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Alaska is amazing for many things, but one of the most important contributions it makes to America is its extreme dedication to preservation of the vast wilderness areas that encompass it. Nowhere is this more apparent than in the Tongass National Forest, located near the quaint town of Ketchikan. This was our first stop when we took the cruise back in August, and I decided to take my parents on a tiny float plane to explore the wondrous landscapes from above. The whole time, I imagined being on the ground, right in the middle of all these trees, getting lost in all the tiny paths, falling asleep to the sound of waterfalls, but it was not to be on this trip. After this journey, which was rushed to some extent due to a tight schedule, I made a promise to return to Alaska, to travel deeper into the wild and at my own pace...many adventures await! But today, let's take a quick look at the Misty Fjords National Monument and some of the most pristine wilderness in America....

1. When you live in this part of Alaska, you live in the clouds. Constant torrential rains due to the ecosystem. You can see the low hanging clouds and fog in this photo. This results in many cancelled float plane excursions for visitors, due to poor and unstable weather conditions. Our flight was delayed for an hour, but I'm grateful it eventually took off. Unfortunately, we were supposed to take a helicopter ride and land on a glacier in the city of Juneau, but that trip didn't come to fruition due to dense fog in the area. On this day, a different story. I stood, waited by this other colorful seaplane, and chatted with the operator until our pilot arrived. He was a young, handsome and rugged guy from Australia, working in the Ketchikan area during the busy summer tourist months.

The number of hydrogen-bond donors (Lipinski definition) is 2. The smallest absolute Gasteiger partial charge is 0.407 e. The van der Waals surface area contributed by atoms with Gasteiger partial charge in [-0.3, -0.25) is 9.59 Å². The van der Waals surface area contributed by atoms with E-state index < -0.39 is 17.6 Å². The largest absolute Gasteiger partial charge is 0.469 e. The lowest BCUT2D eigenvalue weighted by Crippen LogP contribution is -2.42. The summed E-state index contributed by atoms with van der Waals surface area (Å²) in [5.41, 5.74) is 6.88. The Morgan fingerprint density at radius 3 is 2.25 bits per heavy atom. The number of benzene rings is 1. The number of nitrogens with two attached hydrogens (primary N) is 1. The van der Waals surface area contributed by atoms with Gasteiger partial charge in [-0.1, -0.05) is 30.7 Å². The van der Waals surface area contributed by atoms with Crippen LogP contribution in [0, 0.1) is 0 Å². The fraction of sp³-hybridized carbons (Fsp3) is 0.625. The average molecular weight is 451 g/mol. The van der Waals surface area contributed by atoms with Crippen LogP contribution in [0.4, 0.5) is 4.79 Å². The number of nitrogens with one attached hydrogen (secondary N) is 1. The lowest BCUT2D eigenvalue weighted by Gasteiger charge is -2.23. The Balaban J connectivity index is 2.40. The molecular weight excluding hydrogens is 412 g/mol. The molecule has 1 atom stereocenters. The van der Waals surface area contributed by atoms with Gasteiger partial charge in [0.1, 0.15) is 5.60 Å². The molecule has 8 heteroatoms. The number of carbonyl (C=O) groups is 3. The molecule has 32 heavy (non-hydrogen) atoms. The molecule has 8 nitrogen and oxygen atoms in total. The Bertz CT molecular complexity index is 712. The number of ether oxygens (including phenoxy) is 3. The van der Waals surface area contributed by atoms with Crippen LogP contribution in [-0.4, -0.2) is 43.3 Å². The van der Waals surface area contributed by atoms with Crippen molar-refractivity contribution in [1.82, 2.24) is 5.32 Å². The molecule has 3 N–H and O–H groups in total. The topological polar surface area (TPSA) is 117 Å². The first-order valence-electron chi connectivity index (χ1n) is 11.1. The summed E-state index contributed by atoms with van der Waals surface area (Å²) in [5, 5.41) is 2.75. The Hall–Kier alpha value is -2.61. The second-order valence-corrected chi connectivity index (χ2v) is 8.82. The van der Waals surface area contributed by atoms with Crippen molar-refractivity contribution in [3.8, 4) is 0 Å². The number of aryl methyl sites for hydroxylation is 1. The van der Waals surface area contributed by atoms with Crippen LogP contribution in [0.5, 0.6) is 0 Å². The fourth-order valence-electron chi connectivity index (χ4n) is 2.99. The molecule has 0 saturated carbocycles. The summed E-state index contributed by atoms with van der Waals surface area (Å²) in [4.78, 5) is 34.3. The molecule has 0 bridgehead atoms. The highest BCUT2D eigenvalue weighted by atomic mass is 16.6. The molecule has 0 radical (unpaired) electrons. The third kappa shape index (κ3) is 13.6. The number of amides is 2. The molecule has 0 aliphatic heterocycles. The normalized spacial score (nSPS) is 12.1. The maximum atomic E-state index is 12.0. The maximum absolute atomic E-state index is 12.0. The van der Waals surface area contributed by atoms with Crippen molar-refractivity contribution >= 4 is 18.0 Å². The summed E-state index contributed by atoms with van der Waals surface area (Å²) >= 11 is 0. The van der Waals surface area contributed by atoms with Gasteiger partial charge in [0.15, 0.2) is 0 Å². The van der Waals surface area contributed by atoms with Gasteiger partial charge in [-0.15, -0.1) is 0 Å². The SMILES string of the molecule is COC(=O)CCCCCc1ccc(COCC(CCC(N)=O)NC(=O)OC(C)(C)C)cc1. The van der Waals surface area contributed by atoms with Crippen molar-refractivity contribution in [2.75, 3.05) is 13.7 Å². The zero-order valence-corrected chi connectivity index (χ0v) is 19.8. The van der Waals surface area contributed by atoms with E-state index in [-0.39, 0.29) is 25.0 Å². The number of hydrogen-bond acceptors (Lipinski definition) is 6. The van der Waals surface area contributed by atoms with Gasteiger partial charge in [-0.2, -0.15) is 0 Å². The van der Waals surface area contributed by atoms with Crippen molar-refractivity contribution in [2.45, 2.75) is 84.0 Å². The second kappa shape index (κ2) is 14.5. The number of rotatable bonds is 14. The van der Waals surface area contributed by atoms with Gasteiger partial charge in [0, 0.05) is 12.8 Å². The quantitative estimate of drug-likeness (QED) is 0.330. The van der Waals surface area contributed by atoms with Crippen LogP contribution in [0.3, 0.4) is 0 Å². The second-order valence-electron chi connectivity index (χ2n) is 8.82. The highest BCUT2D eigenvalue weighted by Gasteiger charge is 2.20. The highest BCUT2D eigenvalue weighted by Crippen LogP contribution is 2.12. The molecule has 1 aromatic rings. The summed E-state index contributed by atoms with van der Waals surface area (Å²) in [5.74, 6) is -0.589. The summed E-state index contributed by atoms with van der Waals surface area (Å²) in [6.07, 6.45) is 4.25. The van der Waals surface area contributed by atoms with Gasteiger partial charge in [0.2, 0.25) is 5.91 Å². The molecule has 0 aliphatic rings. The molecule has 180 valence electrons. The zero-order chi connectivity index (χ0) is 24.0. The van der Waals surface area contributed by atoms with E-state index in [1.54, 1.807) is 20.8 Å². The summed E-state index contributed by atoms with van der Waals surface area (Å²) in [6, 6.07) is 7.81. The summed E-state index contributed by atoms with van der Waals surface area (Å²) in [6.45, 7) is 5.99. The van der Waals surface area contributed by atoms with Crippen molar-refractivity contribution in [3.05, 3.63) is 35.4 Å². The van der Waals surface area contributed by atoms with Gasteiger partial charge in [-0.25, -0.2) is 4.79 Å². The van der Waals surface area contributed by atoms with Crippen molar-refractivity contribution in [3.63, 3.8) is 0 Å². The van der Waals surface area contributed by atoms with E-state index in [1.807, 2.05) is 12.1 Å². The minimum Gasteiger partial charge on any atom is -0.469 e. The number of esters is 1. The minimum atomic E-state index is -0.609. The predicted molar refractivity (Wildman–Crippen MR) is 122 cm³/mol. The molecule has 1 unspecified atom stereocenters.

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2. Our float plane seated six people, plus the pilot. You board, put on these headphones to hear and speak with the pilot, and then you're ready for lift off! Very cool sensation to be in such a tiny plane! :) Balance is essential, and all passengers are weighed before boarding and seated at the pilot's discretion. Thus, it's possible you might not be able to enjoy the ride beside your companion, but instead a complete stranger. Not always such a bad thing. If you weigh over 113 kilos (250 lbs), you pay a $150 surcharge.

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3.  Blurry photo of the tiny village below. It's difficult to take decent pics in the plane due to the bumpy ride, and very tiny windows from which you look out. Half of the time, they had condensation built up on them. The town of Ketchikan is only accessible via boat or plane, so many residents own these seaplanes. Overall, one in four Alaskan residents have some type of ownership in a small plane. Absolutely essential, as it's the only way to travel from many small villages to the larger cities for medical care, supplies, etc.

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4. Houses in the area are quite small and rugged in appearance. Almost like cabins. Not the usual type of construction for American homes.

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5. On this trip, the sole focus was nature, not people. The Tongass National Forest covers over 2.3 million acres, and was designated a National Monument in 1978 by President Jimmy Carter. In 1980, The Alaska National Interest Lands Conservation Act was passed, turning the 2 million acres into a federally-designated wilderness area. As a result, the area now receives Federal funds and the U.S. Forest Service works to protect the unique resource.

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6. Endless streams and waterfalls can be seen from the float plane.